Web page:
Summer Azure

Saturday, June 30th, 2007

Small blue and white spotted butterfly

Summer Azure, Celastrina neglecta
Ridgewood Reservoir, 2007-06-30
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ZipCar First Impressions

Friday, June 29th, 2007

I haven’t owned a car since I moved out of New Jersey about 15 years ago. Lately I’ve been considering buying one, mostly for birding since public transit just doesn’t make the grade for getting to a lot of the places I want to go to. On the other hand, owning a car in New York City is a royal pain, and most of the time just not worth the hassle.

I’d first looked at Zipcar, a subscription based car rental agency that rents by the hour, a couple of years ago. I decided against it then. I shop online or around the corner. For short trips in the neighborhood, a cab is cheaper and avoids parking. Usually I just walk or take the bus anyway. However, paying by the hour I’d actually pay more for a day long birding trip than if I rented from a traditional rental car agency. Recently, however, Zipcar added daily rates that are much more competitive so I took a second look.
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SQLAlchemy for Java

Thursday, June 28th, 2007

Anyone know of an equivalent of the SQLAlchemy Python data binding library for Java? SQLAlchemy maps Python classes to the records in a table. What distinguishes it from Java-based ORM tools that I’ve seen such as Hibernate is that in SQLAlchemy you can map any table, not just ones that actually exists in the database.

SQLAlchemy doesn’t view databases as just collections of tables; it sees them as relational algebra engines. Its object relational mapper enables classes to be mapped against the database in more than one way. SQL constructs don’t just select from just tables—you can also select from joins, subqueries, and unions. Thus database relationships and domain object models can be cleanly decoupled from the beginning, allowing both sides to develop to their full potential.

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Rebuild and Reprovision

Wednesday, June 27th, 2007

Sometime last night my Speakeasy ADSL line went down. I could probably check this server’s logs and figure out exactly when that happened. I’m not sure what happened and neither is Speakeasy. I tried the usual tricks: rebooting the computer, rebooting the router, rebooting the DSL modem, plugging a computer directly into the DSL modem without a router in between, verifying router and IP addresses, and so forth; and none of that helped.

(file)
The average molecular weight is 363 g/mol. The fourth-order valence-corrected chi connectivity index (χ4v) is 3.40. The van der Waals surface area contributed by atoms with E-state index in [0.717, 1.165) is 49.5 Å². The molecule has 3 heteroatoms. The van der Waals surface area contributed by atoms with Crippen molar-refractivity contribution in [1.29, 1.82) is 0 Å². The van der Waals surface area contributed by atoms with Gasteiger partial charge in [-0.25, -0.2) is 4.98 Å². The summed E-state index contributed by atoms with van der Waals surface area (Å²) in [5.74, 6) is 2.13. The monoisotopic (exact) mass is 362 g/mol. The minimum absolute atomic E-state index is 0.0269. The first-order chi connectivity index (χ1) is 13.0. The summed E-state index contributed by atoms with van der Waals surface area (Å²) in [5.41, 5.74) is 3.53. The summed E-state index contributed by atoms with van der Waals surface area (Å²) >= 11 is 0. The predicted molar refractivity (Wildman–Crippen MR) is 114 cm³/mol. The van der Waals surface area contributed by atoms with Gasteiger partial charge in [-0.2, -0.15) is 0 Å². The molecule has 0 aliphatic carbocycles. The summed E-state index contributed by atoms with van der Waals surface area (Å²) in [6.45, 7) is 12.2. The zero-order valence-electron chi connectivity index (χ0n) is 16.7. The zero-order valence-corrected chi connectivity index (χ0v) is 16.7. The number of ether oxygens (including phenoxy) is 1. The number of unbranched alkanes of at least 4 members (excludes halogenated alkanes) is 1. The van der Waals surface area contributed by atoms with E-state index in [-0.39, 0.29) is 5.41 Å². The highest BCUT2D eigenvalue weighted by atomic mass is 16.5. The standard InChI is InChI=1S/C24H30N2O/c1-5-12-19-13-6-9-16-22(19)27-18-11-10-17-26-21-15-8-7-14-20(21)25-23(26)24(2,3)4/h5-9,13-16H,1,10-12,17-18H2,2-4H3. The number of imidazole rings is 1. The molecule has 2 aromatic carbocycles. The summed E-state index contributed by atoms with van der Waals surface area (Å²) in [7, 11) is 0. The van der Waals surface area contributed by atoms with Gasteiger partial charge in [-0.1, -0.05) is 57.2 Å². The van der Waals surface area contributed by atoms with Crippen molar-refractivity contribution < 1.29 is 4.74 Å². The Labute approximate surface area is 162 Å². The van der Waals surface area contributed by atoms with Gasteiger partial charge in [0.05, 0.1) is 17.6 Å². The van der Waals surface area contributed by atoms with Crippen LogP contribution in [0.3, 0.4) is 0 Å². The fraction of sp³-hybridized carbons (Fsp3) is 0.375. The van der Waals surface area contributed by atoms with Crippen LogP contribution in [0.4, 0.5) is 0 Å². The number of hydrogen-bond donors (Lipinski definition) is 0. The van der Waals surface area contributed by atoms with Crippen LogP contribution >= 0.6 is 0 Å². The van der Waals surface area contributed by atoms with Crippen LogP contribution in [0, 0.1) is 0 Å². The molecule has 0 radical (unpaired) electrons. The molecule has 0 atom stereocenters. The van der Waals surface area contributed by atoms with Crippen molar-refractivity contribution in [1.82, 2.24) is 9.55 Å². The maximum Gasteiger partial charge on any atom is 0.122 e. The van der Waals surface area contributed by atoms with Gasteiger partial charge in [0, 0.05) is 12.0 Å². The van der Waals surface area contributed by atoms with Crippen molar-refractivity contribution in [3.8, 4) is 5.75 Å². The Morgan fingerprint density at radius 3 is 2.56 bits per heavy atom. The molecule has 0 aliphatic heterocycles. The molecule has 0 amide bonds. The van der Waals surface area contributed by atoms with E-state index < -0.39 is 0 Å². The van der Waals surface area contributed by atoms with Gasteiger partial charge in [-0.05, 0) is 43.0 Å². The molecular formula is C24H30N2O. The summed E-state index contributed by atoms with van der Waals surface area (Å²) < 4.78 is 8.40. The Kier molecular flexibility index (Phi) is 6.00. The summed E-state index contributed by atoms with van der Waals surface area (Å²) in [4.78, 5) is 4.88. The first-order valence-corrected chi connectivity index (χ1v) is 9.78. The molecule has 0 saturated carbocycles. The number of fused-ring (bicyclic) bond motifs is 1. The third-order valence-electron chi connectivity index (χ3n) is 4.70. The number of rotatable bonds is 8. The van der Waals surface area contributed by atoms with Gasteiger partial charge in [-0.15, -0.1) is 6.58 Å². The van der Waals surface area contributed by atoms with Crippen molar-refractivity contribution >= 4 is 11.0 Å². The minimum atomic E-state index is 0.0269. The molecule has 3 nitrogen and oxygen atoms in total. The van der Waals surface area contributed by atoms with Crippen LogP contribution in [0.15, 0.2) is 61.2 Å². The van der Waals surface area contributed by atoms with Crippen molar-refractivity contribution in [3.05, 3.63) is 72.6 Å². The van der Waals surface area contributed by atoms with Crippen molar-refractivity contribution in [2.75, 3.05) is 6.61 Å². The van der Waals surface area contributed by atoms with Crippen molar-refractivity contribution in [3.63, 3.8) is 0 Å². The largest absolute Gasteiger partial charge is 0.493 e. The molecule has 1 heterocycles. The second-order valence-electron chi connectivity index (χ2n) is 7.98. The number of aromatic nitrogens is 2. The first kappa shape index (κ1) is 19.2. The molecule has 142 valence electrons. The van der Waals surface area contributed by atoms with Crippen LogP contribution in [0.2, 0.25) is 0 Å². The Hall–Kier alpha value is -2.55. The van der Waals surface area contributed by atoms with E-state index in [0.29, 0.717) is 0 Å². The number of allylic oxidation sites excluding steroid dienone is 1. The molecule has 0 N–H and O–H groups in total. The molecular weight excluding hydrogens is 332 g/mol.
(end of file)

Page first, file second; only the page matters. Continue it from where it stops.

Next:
What eventually fixed the problem was Speakeasy rebuilding and reprovisioning the circuit. This was something only they could do, and it immediately fixed the problem. Thus the problem seems to have been on their end in their part of the network, not on my end in my LAN. However all their tests from their end showed that the circuit was up and running and the DSL modem was responding properly, so the tech wasn’t sure why that worked.
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#379: Grasshopper Sparrow

Tuesday, June 26th, 2007

Last Sunday, 2007-06-17, Peter Dorosh led a small contingent from the Brooklyn Bird Club to explore Somerset County in New Jersey. The first stop was the Negri-Nepote-Leni Preserve, a grasslands area surrounded by farms. We got there about 7:45 A.M., and almost immediately Sandi Paci heard a Prairie Warbler, which we soon located:

small yellow bird

There were numerous other birds in the area: Northern Cardinal, American Goldfinch, Cedar Waxwing, Brown-headed Cowbird, Eastern Towhee, House Wren, Mourning Dove, Blue Jay, Northern Mockingbird, Gray Catbird, Chickadee (probably Black-capped), Eastern Kingbird, and so many Indigo Buntings that we eventually stopped looking at each individual. There were quite a few Chipping Sparrows in the tree line, and numerous sparrows in the tall grass, which we kept hoping would turn into Grasshopper Sparrows, but persisted in remaining Field Sparrows. :-)
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The Myth of the Rational Consumer

Monday, June 25th, 2007

At the heart of modern economics, even apparently contrarian economics such as Freakonomics, is the idea the consumer is rational; that the consumer can be relied on to act in their own best interests. If that’s not true, much of economic theory comes tumbling down. In fact, economists are so incredibly convinced of this dictate that when they observe apparently irrational behavior, they expend volumes attempting to justify and rationalize it, and prove that consumers are indeed acting in their own best interests. Indeed, that’s what Freakonomics is largely about.

The fact is people often aren’t rational. While we sometimes are, we often act directly counter to our own interests for no good reason. We have sensory and reasoning apparatuses evolved to help us find food in the jungle and avoid being eaten by tigers. Our reasoning abilities, as impressive as they are, can be actively counterproductive when applied to the complex, food-plentiful, tiger-free environment we live in today. Bruce Schneier explains this very well in his recent article on Rare Risk and Overreactions. Here’s one relevant portion:
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